Little Dancing Boy

Page 4 of 4

As recently as June 6, July 13 and August 3, 1806, the Charbonneaus' boy was still "the child," for the record. By the time the well-known landmark was reached on July 25 he was just a little over seventeen months old.14 What sort of a child could Jean Baptiste Charbonneau have been, that Clark should have been so fond of him? "Cultures construct children," it has been said.15 But cross-cultural differences between Euro-American child-rearing and the boy's Metis-Shoshone-Hidatsa heritage, compounded by the time differential, preclude any possibility of measuring his developmental stage as of August, 1806. It is perhaps reasonable to assume, however, that in the last few weeks before the expedition reached his Mandan village birthplace, he may have grown to be a catalyst between two cultures, focusing love like a puppy.

Very likely, he had learned to walk, even to run, with an eighteen-month-old's stride—to prance, hop, stagger, sometimes do a face-plant in the dust, or a comic pratfall on his diapered bum. Might latent feelings of affection have surged to the surface among the weather-beaten and hardship-hardened men? At dusk, when it was too dark to work on the canoes, or hunt for game, or track down those damned horses, might the child have become the center of attention?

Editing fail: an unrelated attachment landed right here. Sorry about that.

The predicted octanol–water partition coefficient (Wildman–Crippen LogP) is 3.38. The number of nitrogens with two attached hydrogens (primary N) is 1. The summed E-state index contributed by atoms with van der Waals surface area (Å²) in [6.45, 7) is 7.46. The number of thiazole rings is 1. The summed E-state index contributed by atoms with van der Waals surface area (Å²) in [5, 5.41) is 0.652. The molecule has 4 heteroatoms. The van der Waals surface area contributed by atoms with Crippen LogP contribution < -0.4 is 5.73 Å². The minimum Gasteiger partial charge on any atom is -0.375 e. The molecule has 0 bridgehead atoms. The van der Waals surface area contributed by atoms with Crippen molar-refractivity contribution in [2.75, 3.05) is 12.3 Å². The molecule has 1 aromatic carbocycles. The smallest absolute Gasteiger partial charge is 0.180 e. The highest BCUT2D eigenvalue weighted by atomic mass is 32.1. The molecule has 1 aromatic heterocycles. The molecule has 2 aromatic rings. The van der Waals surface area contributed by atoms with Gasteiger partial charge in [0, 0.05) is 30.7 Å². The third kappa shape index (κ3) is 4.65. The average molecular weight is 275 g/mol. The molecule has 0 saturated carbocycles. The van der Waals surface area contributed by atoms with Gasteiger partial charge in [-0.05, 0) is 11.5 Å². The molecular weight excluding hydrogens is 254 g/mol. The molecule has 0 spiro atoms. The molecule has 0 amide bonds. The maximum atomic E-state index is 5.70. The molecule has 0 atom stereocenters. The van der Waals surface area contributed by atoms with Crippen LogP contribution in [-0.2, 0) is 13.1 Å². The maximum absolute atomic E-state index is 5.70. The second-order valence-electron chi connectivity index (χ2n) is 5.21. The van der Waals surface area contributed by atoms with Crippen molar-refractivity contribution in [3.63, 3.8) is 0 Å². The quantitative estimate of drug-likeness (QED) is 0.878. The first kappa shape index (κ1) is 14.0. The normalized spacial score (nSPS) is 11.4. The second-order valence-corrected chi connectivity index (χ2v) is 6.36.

Was he cute? A clown? A little "Pomp," or "some punkins," scamper-dancing at the fingertips of young George Shannon, or John Shields who surely missed his own child—or York? Or perhaps the captain himself?

Sometimes it's hard to compose a letter all the way to its end, so you bow out with a comfortable cliché—"hoping you . . . Trusting you will. . . ." Something like that.

The captain chooses: "Wishing you and your family great suckcess. . . ."

But he can't forgo one more statement of his abiding affection, and continues without a pause, " . . . & with anxious expectations of seeing . . ."

The right words spring to mind. " . . . my little danceing boy Baptiest . . . "

Then back to the formula. " . . . I shall remain your friend . . ."

If we lean close, we fancy we can see the smile bend his lips, hear the crisp, low chuckle in his throat, and feel the ripple of joy that draws his pen through the restrained flourishes of his signature.

" . . . William Clark."

14. Not nineteen months, as Clark writes on August 17, 1806 (Moulton, 8:305).

15. Marc H. Bornstein and Michael E. Lamb, Development in Infancy: An Introduction (2nd ed. New York: McGraw-Hill, Inc.), p. 53.